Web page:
|Studio album by Nightwish|
|Released||December 7, 1998|
|Genre||Symphonic Power Metal|
|Label||Spinefarm, Drakkar, Century Media|
|Producer||Tuomas Holopainen, Tero Kinnunen|
|Singles from Oceanborn|
Oceanborn is the second album of Finnish symphonic metal band Nightwish, released in December 1998 in Finland and in the Spring of 1999 worldwide. Oceanborn has sold more than 68,000 copies in Finland.
According to Tuomas Holopainen, the band got really ambitious after the debut album "that was never meant to be released as a proper record. It happened almost by accident, so we decided to put everything into making Oceanborn great," he added. Speaking to Kerrang! in 2008, he reminisced:
We were all such amateurs when it came to recording. We didn't really know what we were doing, so we were just experimenting with a lot of different things, we even brought in this string trio who were complete shit, then another violin, then another violin on top. So we ended up with 'Moondance' having 20 tracks of violin, just because we hadn't done this before and didn't know what we were doing! It's a pretty stuffed album, but I also think it's one of our best because you can hear the excitement of trying all these new things. It seems strange that this became a breakthrough album, because back at the time the music was so funny. It was really operatic, and when you look at the pictures, they look pretty horrific.
According to Kerrang!, "for all its Royal Albert Hall grandiosity, Oceanborn was actually recorded in a Finnish school.
This album marked a definitive change in musical scope from its folk-laden roots in Angels Fall First, showcasing a more bombastic, power metal-oriented sound with faster tempos, harmonic guitar/keyboard leads, and plenty of double-bass-heavy drumwork. During that time, Stratovarius was Tuomas' biggest inspiration hence the power metal sound of the album.Oceanborn's sound hearkens a more dramatic approach in the overall musical scope, mostly relegated to the symphonic keyboard work and lead singer Tarja Turunen's vocals. Most of the album is fantasy-themed with tracks like "Swanheart" and "Walking in the Air", a cover from the animated motion picture The Snowman; however, other songs, such as "Gethsemane", have a more religious feel to them. In addition, there are also some theatrical tracks like "Devil & the Deep Dark Ocean". Oceanborn is among their darkest albums, making use of the harsh vocals of Tapio Wilska in the songs "The Pharaoh Sails to Orion" and "Devil & the Deep Dark Ocean".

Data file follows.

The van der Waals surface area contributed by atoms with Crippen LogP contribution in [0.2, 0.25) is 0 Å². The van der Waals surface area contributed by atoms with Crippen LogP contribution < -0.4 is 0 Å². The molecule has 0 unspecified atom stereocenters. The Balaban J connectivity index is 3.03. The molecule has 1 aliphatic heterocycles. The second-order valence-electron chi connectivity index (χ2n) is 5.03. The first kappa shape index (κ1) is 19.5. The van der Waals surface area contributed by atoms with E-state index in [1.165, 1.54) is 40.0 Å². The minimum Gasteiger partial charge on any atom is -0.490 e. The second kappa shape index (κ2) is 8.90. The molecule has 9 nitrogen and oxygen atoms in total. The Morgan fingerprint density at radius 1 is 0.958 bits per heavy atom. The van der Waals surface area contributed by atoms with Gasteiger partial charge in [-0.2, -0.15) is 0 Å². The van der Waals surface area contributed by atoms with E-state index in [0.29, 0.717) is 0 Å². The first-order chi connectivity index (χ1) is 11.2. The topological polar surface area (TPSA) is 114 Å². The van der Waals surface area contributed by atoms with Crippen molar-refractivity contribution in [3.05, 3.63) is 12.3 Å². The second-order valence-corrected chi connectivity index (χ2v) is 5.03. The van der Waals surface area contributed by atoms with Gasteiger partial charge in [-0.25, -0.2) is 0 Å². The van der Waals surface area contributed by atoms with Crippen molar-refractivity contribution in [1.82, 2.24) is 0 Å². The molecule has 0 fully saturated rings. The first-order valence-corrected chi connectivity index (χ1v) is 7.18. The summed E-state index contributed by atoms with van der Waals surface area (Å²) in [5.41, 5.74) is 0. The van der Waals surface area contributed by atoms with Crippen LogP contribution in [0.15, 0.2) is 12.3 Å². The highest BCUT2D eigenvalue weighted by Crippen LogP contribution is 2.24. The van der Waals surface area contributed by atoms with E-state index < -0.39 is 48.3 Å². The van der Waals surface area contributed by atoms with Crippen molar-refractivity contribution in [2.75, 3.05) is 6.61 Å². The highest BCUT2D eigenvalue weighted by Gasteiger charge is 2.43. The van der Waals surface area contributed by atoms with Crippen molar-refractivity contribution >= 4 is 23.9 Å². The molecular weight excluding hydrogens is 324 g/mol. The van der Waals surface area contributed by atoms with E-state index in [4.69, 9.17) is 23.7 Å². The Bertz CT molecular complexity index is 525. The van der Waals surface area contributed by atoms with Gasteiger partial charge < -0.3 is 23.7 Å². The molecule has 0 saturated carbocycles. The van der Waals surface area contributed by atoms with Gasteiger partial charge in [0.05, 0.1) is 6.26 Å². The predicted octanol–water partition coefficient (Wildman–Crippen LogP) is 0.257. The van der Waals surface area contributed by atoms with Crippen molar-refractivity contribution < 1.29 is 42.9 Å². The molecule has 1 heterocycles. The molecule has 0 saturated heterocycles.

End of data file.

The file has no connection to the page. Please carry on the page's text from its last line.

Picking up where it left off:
Since the album's release, "Sacrament of Wilderness" has remained a fan-favorite at concerts, and it's still performed often. Both "Sleeping Sun" and "Walking in the Air" have also been performed often on shows, but "Stargazers" has been dropped since Turunen's dismissal in 2005. "Walking in the Air" returned to the live setlist of the band at September 19, 2009 at Hartwall Arena, this time as an acoustic song and sung by ex-vocalist Anette Olzon.
|1.||"Stargazers" (originally titled "Aztecs")||Tuomas Holopainen||4:28|
|2.||"Gethsemane"||Holopainen & Emppu Vuorinen||5:22|
|3.||"Devil & the Deep Dark Ocean" (feat. Tapio Wilska)||Holopainen||4:46|
|4.||"Sacrament of Wilderness" (first single)||Holopainen & Vuorinen||4:12|
|5.||"Passion and the Opera" (promo single)||Holopainen & Vuorinen||4:50|
|8.||"The Riddler"||Holopainen & Vuorinen||5:16|
|9.||"The Pharaoh Sails to Orion" (feat. Tapio Wilska)||Holopainen||6:26|
|10.||"Walking in the Air" (Howard Blake cover)||Howard Blake||5:31|
|11.||"Sleeping Sun" (bonus track)||Holopainen||4:02|
|12.||"Nightquest" (Japanese bonus track)||Holopainen & Vuorinen||4:17|
Sales and certifications
Credits for Oceanborn adapted from liner notes.
- "Nightwish releases to hit the USA". Nightwish.com. Retrieved 2009-11-06.
- "Oceanborn releases worldwide". Nightwish.com. Retrieved 2009-11-06.
- "Nightwish albums". Ifpi.fi. Retrieved 2009-11-06.
- Ruskell, Nick. Kerrang! August 16, 2008, #1223. Treasure Chest. An Ultimate Portrait of a Life in Rock. Tuomas Holopainen. p 54
- "IFPI Tilastot: Nightwish". Ifpi.fi. Retrieved 2010-01-03.